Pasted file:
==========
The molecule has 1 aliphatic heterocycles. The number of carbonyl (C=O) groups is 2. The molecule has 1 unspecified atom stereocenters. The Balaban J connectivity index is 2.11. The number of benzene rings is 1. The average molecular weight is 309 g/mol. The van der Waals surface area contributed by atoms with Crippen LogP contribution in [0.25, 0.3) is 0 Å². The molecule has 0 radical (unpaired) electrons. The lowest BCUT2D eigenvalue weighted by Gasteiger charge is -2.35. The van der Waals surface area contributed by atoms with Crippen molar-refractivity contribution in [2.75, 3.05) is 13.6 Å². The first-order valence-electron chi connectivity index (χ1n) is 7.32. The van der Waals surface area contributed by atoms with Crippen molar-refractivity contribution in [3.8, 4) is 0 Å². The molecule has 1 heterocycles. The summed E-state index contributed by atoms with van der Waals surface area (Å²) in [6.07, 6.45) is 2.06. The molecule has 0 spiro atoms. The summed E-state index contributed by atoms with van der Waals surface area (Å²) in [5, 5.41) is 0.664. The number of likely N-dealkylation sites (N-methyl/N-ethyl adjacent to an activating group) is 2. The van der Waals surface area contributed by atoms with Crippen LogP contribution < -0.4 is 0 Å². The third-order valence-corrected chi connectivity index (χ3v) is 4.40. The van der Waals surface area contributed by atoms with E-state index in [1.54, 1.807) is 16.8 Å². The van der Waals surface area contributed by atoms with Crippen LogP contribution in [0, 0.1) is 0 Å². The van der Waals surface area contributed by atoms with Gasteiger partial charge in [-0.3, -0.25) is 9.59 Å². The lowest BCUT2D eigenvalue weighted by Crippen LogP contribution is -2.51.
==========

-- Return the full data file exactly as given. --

The molecule has 1 aliphatic heterocycles. The number of carbonyl (C=O) groups is 2. The molecule has 1 unspecified atom stereocenters. The Balaban J connectivity index is 2.11. The number of benzene rings is 1. The average molecular weight is 309 g/mol. The van der Waals surface area contributed by atoms with Crippen LogP contribution in [0.25, 0.3) is 0 Å². The molecule has 0 radical (unpaired) electrons. The lowest BCUT2D eigenvalue weighted by Gasteiger charge is -2.35. The van der Waals surface area contributed by atoms with Crippen molar-refractivity contribution in [2.75, 3.05) is 13.6 Å². The first-order valence-electron chi connectivity index (χ1n) is 7.32. The van der Waals surface area contributed by atoms with Crippen molar-refractivity contribution in [3.8, 4) is 0 Å². The molecule has 1 heterocycles. The summed E-state index contributed by atoms with van der Waals surface area (Å²) in [6.07, 6.45) is 2.06. The molecule has 0 spiro atoms. The summed E-state index contributed by atoms with van der Waals surface area (Å²) in [5, 5.41) is 0.664. The number of likely N-dealkylation sites (N-methyl/N-ethyl adjacent to an activating group) is 2. The van der Waals surface area contributed by atoms with Crippen LogP contribution < -0.4 is 0 Å². The third-order valence-corrected chi connectivity index (χ3v) is 4.40. The van der Waals surface area contributed by atoms with E-state index in [1.54, 1.807) is 16.8 Å². The van der Waals surface area contributed by atoms with Crippen LogP contribution in [0, 0.1) is 0 Å². The van der Waals surface area contributed by atoms with Gasteiger partial charge in [-0.3, -0.25) is 9.59 Å². The lowest BCUT2D eigenvalue weighted by Crippen LogP contribution is -2.51.